That middle group of breeders (2-5 mares) makes up about 33% of NZ standardbred breeders (19% with 2 mares; 14% with 3-5 mares). It is where hobby enthusiasm and business/financial reality meet, and perhaps where more effort could go into mentoring and finding out what would keep that group alive and well. The breeders of 6+ mares makes up the remaining 7% of NZ breeders. Figures were not available at the forum to show what percentage of mares or foals born each year (and perhaps registered foals) come from each of these groups of breeders, but have been promised.

Dominique Dowding

Dominique Dowding – CEO Alexandra Park and a provocative, interesting speaker at the forum

My attention was grabbed by the presentation by Dominique Dowding, CEO at Alexandra Park. It was well reasoned and provocative, just what we needed more of. She outlined some of the approaches that are taking the Auckland set up into the future. Among her statements I noted: Are higher stakes really the panacea? Stakes at Alexandra Park have increased but still many races are not attracting good numbers of entries. The perception seems to be that Alexandra Park is harder to win at so trainers and owners look for easier options with lower stakes further afield.

You could sense the frustration in her voice!

Dominique also challenged the structure of the industry – “The infrastructure is not correct, and the funding model is not correct.” Therefore any solutions we try may be addressing only the superficial issues rather than the fundamental ones. At Alexandra Park they stopped relying heavily on external funding streams and started focusing on generating their own sustainable income. She summed it up by saying that in many ways harness racing was a professional sport still acting like an amateur.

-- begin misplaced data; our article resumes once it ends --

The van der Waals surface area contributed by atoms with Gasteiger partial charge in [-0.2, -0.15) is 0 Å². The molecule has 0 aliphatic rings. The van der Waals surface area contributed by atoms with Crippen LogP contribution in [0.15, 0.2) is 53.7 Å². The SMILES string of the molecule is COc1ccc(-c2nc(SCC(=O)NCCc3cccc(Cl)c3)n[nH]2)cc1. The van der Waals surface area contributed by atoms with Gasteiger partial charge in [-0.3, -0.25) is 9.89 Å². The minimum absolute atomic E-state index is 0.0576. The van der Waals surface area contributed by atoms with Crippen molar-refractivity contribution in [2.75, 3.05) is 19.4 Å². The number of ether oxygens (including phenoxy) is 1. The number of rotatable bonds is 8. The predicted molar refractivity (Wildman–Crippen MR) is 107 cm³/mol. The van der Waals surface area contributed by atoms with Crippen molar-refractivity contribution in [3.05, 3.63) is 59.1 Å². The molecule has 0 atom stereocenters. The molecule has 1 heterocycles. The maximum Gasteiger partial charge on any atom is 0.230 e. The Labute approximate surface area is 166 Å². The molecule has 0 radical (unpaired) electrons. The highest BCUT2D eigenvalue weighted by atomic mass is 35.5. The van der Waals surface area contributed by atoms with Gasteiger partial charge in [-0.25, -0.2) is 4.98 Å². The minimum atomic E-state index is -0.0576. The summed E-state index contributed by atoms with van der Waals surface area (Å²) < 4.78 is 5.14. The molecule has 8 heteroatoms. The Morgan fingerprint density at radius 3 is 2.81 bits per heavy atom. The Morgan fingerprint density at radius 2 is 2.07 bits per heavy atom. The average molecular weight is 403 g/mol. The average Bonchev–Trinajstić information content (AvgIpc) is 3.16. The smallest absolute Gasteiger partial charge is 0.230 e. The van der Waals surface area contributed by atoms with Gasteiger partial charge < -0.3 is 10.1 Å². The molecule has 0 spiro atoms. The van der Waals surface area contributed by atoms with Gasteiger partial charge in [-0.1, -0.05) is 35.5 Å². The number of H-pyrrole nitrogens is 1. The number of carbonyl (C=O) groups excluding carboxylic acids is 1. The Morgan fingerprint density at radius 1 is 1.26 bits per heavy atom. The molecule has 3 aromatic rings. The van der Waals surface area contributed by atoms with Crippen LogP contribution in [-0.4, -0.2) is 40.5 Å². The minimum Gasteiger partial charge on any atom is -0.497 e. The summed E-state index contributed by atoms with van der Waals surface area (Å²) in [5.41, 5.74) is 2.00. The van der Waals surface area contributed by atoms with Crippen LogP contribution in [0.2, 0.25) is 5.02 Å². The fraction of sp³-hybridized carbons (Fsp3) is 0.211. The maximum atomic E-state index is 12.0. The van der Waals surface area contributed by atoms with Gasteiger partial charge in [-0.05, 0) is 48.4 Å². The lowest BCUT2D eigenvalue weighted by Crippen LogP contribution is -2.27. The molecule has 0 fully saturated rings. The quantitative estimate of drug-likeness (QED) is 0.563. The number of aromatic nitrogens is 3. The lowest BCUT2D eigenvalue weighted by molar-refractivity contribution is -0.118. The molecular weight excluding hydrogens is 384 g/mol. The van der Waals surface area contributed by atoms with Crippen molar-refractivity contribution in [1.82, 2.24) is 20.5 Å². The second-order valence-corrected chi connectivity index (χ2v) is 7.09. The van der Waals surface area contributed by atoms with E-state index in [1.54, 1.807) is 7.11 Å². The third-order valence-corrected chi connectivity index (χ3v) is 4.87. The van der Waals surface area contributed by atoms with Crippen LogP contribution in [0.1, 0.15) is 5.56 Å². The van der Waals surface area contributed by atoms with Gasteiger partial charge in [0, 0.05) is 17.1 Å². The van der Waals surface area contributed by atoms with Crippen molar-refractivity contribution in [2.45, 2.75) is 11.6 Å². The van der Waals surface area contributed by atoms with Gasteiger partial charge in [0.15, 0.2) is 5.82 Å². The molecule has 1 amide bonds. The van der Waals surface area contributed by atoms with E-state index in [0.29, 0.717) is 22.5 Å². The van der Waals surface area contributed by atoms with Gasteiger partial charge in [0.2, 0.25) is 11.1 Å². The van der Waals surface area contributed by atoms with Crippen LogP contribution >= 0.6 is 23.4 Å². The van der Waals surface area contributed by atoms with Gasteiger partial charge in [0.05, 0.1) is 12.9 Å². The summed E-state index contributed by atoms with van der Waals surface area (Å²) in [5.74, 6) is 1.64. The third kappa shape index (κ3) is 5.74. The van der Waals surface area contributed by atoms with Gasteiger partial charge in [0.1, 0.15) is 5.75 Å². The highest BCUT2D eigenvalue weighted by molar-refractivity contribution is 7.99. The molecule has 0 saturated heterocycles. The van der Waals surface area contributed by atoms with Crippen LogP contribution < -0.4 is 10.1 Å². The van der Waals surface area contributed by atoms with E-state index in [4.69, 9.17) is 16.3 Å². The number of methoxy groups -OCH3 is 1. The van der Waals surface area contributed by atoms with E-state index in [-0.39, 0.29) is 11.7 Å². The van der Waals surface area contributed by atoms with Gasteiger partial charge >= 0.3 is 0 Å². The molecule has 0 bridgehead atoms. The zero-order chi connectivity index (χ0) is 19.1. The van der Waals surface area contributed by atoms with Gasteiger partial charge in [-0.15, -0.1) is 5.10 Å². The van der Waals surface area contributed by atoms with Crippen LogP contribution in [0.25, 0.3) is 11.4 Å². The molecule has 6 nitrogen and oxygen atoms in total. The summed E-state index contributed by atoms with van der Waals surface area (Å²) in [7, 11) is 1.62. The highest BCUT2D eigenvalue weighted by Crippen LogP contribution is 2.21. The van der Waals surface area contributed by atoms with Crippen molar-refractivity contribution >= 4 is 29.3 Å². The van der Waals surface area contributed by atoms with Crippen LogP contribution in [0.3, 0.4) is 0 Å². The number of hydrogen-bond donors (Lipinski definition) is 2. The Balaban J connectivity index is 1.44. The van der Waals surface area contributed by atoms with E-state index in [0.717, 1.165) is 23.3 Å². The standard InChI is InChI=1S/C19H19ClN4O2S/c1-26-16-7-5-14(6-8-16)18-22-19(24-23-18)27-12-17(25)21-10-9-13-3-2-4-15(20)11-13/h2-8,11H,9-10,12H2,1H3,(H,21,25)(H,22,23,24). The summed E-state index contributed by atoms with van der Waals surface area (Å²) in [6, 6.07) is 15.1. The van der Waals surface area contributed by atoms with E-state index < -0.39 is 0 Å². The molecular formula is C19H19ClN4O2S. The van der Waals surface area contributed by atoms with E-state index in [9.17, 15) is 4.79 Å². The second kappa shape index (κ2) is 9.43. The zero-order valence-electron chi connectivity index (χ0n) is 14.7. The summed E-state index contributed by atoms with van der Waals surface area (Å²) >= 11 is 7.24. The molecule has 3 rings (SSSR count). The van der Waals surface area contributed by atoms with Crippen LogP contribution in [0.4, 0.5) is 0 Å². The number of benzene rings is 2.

Her passion for a sound business model to base our industry on is music to my ears. It doesn’t mean we become some sort of soul-less Golden Arches “have-a-nice-day” industry. There are many successful industry models that we could learn from that incorporate both big and small players as producers and consumers – I can think of the New Zealand wine industry as one.

forum

A forum with more focus and more time for sharing ideas and developing possible solutions would be great next time.

I don’t want to knock the organisers. The forum is a neat concept and I would love it to continue, but perhaps in a way that produces some “meatier” exchanges of ideas and has more focus on breeder issues and a plan for moving them forward. Come up with a tighter theme, produce some information in advance, and give more time over to the “forum” side of things, with presentations angled to feed into the discussion in one way or another.

So after all that, did I get any opportunity to raise the ideas about breeders bonuses that I covered in my last 4 or 5 blogs?

No. Only within my table discussion, which was about 30 minutes to cover off about 6 high level topics and try to come up with something we had done no homework on.

However I did say to both John Mooney and Kiely Buttell afterwards that I would be keen to follow up on that breeders bonus issue if it was approached in a consultative and planned way – and that I would like to see others involved to.

So here’s hoping.